Want extra cheese on that?

Thursday 1 June 2017 — Homeport: Falmouth Harbor — General Motors Corporation declared bankruptcy on this date in 2009

As a child, dear readers, I played with scale model toy cars. I enjoyed identifying passing automobiles by make and year. I remember being outside one day when a brand-new red Ford Mustang convertible drove past. My jaw dropped. I was in fifth grade. In high school, my school guidance counselor predicted I had a future in the auto industry.

But my interests changed radically. I went in another direction. Now a car is for me just a way to get from one place to another. 

Recently, the time came to trade in my car. I telephoned a dealership “over the bridge,” as we say in these parts. 

“Hello. I would like to order a car, please,” said I. My words threw the salesman into confusion. To calm him down, I informed him I did have a model in mind. This did little to allay his bewilderment. “When can you come to our showroom?” queried the salesman. “Is that absolutely necessary?” I responded. “Well, what color car?” he inquired. I answered, “You pick the color. I’m sure it’ll be just fine.” He politely requested my name and other basic information and said he would get right back to me — which he did. 

“Well, then, Father Goldrick, I did some checking. You’re not making this up, are you? You’re for real.” “No,” I assured him. “I am not making this up and yes, I am for real. By the way, do you deliver?” 

He did. My new car arrived within the hour. “Nice color,” said I. “I’ll take it.” And that was the end of that — or so I thought.

“Not so fast. I’m required to show you the car’s features first,” the salesman stated firmly. Then the computer system took over, just as it did in that landmark 1968 film, “2001 — A Space Odyssey.” I suspect my car computer is known as “Son of Hal,” but I don’t know for sure. 

“Let’s begin with the automated liftgate. Just use your foot.” I gave the bumper a swift kick. Nothing happened. “No, no. Don’t kick it! Wave your foot under the bumper.” I did so. Nothing happened. “You need to wave your foot more.” Although I once took a course in tai chi, that was long ago and these days it’s not easy to stand on one foot while simultaneously waving the other around in the air. “I’ll just use the key,” I suggested. “This car doesn’t have a key,” the salesman informed me. “It comes with a remote control. If you walk within three feet of your vehicle, the car will recognize you and respond to your every wish.” Do I really need this?

“Let’s move on to the cabin. See, you can choose various colors for your ambient interior lighting. Program the computer’s memory and the car seat will automatically adjust to your seating preference. It can identify the preferences of three different drivers.” Don’t ask me how it distinguishes. He didn’t mention the seat also reverts to a default position as soon as I exit the vehicle. I have to wait while the computer moves me into my “preferred position” before driving off.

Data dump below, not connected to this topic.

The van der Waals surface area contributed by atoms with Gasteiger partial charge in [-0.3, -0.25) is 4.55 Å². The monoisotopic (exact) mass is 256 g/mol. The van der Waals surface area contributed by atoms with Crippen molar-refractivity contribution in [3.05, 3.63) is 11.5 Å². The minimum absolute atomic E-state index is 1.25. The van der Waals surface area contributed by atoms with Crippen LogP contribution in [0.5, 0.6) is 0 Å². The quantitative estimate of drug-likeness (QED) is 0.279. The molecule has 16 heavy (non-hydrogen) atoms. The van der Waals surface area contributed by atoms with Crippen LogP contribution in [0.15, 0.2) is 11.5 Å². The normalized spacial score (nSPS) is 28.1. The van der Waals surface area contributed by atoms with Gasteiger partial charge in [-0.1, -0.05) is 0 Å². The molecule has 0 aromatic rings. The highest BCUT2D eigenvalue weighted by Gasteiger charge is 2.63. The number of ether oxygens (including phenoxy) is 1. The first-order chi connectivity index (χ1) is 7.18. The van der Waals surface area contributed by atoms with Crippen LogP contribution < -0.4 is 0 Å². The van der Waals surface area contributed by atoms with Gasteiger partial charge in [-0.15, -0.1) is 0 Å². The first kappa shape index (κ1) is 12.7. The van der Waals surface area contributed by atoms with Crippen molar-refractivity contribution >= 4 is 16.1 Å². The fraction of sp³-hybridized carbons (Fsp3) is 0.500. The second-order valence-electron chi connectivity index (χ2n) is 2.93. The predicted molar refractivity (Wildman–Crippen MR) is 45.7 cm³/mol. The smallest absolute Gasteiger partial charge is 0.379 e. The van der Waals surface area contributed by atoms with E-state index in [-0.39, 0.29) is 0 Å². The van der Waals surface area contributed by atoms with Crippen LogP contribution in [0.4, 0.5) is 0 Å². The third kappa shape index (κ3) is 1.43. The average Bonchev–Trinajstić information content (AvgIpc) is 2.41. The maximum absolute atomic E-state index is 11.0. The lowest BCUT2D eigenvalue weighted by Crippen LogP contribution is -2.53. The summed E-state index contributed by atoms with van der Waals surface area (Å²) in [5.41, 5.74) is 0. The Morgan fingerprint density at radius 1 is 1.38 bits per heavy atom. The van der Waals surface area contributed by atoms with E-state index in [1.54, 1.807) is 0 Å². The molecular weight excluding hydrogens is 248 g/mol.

“You have a safety system that will alert you to another car approaching on either the left or right.” Why can’t I just use the side mirrors? 

“And the rear camera will show you what’s behind when the car is in reverse.” Why can’t I just turn around and look?

“Your new car has both an automatic transmission and a manual transmission.” I learned to drive on a stick shift, but haven’t used one since. Not sure I remember. 

“Is it hot in here, or is it just me?” I interrupted. The salesman quickly identified the problem. “For some reason, your heated seats have adjusted to the highest setting.” So, “Son of Hal” is a prankster.

The salesman continued, “As a fuel economy feature, should you get stuck in traffic, the engine is programmed to shut off after a few seconds.” I soon discovered the engine also shuts off at stop signs. 

He went on: “I’ll return tomorrow to pair your smart phone to your on board computer so that you can use your console to make voice-activated phone calls, remotely start your car, check your fuel level over your phone, sync to your garage door opener, and convert spoken word to text messages. Your dashboard also has a real-time navigation touch screen. It will tell you the five-day weather forecast, give driving directions, show traffic conditions, inform you of local fuel prices, and point out nearby restaurants when you’re hungry.” This is way too much technology, but I didn’t have the heart to say that to the salesman. He seemed so enthusiastic and engaging. 

When did high-tech gizmos become standard equipment? Cars are now computers on wheels. I long for the days when there were only two knobs on my dash — one the radio and the other the heater. Call me old-fashioned. 

Anchor columnist Father Goldrick is pastor of St. Patrick’s Parish in Falmouth.

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